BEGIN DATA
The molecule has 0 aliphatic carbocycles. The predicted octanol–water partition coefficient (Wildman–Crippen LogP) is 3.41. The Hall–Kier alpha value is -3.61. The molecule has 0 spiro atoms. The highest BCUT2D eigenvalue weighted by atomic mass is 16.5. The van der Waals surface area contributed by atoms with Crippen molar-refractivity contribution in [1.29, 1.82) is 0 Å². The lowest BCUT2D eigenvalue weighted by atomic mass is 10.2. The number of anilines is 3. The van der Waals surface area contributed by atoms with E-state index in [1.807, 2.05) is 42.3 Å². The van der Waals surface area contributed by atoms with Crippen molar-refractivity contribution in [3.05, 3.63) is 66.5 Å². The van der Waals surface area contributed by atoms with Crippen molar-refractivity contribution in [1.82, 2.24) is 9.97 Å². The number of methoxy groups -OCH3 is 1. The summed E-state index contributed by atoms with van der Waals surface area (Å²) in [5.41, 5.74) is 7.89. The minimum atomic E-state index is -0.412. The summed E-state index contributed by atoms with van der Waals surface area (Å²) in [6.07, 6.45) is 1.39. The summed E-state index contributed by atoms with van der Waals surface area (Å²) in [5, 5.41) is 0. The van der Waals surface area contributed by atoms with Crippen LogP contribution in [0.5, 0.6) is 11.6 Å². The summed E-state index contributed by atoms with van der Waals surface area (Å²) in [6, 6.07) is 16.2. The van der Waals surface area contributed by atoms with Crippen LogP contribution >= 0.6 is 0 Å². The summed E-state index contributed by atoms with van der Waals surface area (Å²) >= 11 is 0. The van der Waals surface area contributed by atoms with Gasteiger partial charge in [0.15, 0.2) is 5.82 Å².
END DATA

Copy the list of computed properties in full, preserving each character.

The molecule has 0 aliphatic carbocycles. The predicted octanol–water partition coefficient (Wildman–Crippen LogP) is 3.41. The Hall–Kier alpha value is -3.61. The molecule has 0 spiro atoms. The highest BCUT2D eigenvalue weighted by atomic mass is 16.5. The van der Waals surface area contributed by atoms with Crippen molar-refractivity contribution in [1.29, 1.82) is 0 Å². The lowest BCUT2D eigenvalue weighted by atomic mass is 10.2. The number of anilines is 3. The van der Waals surface area contributed by atoms with E-state index in [1.807, 2.05) is 42.3 Å². The van der Waals surface area contributed by atoms with Crippen molar-refractivity contribution in [3.05, 3.63) is 66.5 Å². The van der Waals surface area contributed by atoms with Crippen molar-refractivity contribution in [1.82, 2.24) is 9.97 Å². The number of methoxy groups -OCH3 is 1. The summed E-state index contributed by atoms with van der Waals surface area (Å²) in [5.41, 5.74) is 7.89. The minimum atomic E-state index is -0.412. The summed E-state index contributed by atoms with van der Waals surface area (Å²) in [6.07, 6.45) is 1.39. The summed E-state index contributed by atoms with van der Waals surface area (Å²) in [5, 5.41) is 0. The van der Waals surface area contributed by atoms with Crippen LogP contribution in [0.5, 0.6) is 11.6 Å². The summed E-state index contributed by atoms with van der Waals surface area (Å²) in [6, 6.07) is 16.2. The van der Waals surface area contributed by atoms with Crippen LogP contribution >= 0.6 is 0 Å². The summed E-state index contributed by atoms with van der Waals surface area (Å²) >= 11 is 0. The van der Waals surface area contributed by atoms with Gasteiger partial charge in [0.15, 0.2) is 5.82 Å².